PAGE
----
Between March and May of 2018, I made a journey through the American Midwest, an area known as Tornado Alley.
This is where the most tornadoes in the world hit. Every spring hundreds of storms thunder over the Alley. These twisters grow, whirl, destroy and fade away randomly, not following any rules or patterns yet influencing the lives of thousands on their way.
I travelled from Dallas, Texas through seven states to Sioux Falls, South Dakota.
I visited towns that were wiped out by tornadoes and I met people who encountered severe weather. Some were chasing twisters to get an adrenaline fix, others had spent their lives trying to understand the science of the twirls.
Then I met people who had lost everything: their homes, their businesses, their cars and even a valuable Beatles collection.
I met a mother who had lost her 5-year-old daughter to the wind and rubble.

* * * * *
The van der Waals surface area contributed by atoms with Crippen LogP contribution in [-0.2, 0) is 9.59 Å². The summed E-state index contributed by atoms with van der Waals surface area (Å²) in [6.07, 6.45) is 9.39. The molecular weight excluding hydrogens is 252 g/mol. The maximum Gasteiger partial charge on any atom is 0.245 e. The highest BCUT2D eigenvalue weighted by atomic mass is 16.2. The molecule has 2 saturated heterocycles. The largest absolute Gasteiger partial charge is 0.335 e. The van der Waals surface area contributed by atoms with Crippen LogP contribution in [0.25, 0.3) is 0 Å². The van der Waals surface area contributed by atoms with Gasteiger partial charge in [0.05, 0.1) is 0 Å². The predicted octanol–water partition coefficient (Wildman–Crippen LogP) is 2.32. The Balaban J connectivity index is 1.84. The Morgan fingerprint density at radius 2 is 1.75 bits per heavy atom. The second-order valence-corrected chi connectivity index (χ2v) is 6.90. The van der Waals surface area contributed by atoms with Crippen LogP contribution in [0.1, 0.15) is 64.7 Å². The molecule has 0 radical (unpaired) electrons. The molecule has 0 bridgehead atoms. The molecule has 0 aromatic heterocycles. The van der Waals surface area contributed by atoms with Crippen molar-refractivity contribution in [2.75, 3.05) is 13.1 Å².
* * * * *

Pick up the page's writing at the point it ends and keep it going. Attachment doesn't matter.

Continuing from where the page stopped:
I heard rumors. Tornadoes never hit big cities, I learned, and opening windows might save your house.
Both are false.
I heard a story about a vortex destroying a church but leaving an altar and a Bible untouched.
I also heard of chicken losing their feathers and spruce needles piercing a barn door after a storm.
During spring seasons it is not unusual to hear storm sirens go off weekly in Tornado Alley. That is when people run to their backyards and hide in their storm shelters or cellars. Some open a can of beer and stay on their porch to watch in wonder.
That is, until, the tornado comes right over your house. After that you won’t leave your shelter until the sky is blue again.
Everyone has a story to tell, yet nobody exactly knows where and why tornadoes strike.
They are mysterious monsters.